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Vista Approves New SRO Hotel Amid Housing Need


A Vista developer is converting a former motel into cheap housing – at $1,300 a month per apartment, they’re about 40 percent below the median rent for a one-bedroom apartment in a city where rents are increasing among the fastest in the county. 

But the 75 units in the new single-room occupancy (SRO) hotel would be just 375 square feet, leading some residents and elected officials in the city to criticize the project for not being cheap enough. 

The Vista City Council last week approved the conversion of the Motel 6 near Highway 78 over the objections. As an SRO hotel, the rooms would become more like apartments with six-month lease requirements for tenants. 

The developer, Vista International, Inc., has highlighted that the project is a low-cost housing option for renters in the city. The units would be rented at a market rate around $1,300 to $1,400 per month. But some residents and councilmembers criticized the project’s claim of lower cost housing, arguing that it is overpriced considering what tenants will be getting – a tiny studio apartment in a building that will be renovated, but not newly constructed. 

Councilwoman Corinna Contreras and Councilwoman Katie Melendez voted against the project, saying residents would pay too much for the small rooms they’re getting, and arguing that the project should have a rent cap, which is not possible since it is a market-rate project, not one with rooms reserved for low-income residents relying on public subsidies.  

The city also does not have an inclusionary housing requirement, meaning the developer is not required to include a certain percentage of low-income units in the project.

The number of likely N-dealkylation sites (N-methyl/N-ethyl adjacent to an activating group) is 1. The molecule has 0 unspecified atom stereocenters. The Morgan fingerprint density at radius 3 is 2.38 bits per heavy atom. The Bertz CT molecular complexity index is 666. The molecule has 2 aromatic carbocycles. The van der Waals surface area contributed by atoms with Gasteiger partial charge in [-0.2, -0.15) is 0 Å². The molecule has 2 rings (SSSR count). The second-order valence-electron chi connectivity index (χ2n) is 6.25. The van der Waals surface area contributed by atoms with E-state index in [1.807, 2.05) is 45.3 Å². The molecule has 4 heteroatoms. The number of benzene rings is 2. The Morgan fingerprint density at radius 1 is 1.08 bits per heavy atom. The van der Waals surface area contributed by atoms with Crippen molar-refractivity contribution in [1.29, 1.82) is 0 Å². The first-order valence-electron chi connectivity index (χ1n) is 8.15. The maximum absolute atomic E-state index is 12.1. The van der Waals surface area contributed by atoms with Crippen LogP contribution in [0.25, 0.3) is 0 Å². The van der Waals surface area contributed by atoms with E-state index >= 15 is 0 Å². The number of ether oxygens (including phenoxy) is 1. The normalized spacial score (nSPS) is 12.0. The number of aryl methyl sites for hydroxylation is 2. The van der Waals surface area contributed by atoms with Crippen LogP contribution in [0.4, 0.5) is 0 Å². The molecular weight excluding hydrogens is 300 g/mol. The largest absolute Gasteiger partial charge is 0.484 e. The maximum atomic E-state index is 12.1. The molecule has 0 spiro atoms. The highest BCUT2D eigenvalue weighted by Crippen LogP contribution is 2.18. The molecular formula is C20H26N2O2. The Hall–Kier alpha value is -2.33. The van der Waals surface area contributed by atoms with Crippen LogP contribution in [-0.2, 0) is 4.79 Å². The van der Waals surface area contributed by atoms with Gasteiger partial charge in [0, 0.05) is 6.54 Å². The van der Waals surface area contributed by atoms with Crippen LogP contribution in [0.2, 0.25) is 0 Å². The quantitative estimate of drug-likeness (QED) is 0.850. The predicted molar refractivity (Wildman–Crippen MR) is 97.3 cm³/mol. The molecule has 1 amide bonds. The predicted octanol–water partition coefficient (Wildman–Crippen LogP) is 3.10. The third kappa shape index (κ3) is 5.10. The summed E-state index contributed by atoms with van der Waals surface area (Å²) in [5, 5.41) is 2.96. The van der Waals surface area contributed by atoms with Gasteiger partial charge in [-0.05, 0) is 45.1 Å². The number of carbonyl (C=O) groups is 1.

On the other hand, Councilman Joe Green said the project fills a need in Vista’s increasingly expensive housing market. 

“If you’re providing a product that is $1,100 to $1,300 per month that two people can live in, that is a product that is not in Vista right now,” Green said. 

Some residents agreed, saying during the public comment portion of the meeting that though rents could be lower, the SRO will still help those families that can’t afford the rent anywhere else in the city. 

Vista International has opened 14 similar apartment buildings statewide. In San Diego County, the company has opened three SROs in El Cajon and plans to open more in El Cajon, Oceanside, Escondido, Chula Vista and Rancho Bernardo.  

SROs had largely disappeared from American cities for the past few decades, but have started re-emerging over the past few years as rent continues to skyrocket nationwide. Proponents of the model say it’s another option for lower income families and, in El Cajon, has even proven to reduce crime in the area, said city staff. 

“The Housing Element has policies on providing housing that’s available to all segments of the community, which includes affordable housing, which includes low-rent housing, which includes higher end market-rate housing,” said Community Development Director John Conley. “This provides housing that’s available to a segment of society that may not be able to afford a full luxury market-rent apartment.” 

The complex also has a swimming pool, a tennis court and will soon have about 130 parking spaces. It will also undergo renovations and each unit will be fitted with a kitchenette.  

The council approved the project 3-2, with Contreras and Melendez opposed.  

In Other News 

  • Encinitas Mayor Catherine Blakespear, who is running for the 38th State Senate seat, is being called out by her Republican opponent Matt Gunderson for declining his public challenge to do a series of debates before the upcoming November elections. Blakespear’s campaign manager said she would not debate Gunderson until he took a more explicit stance on abortion rights. (Coast News)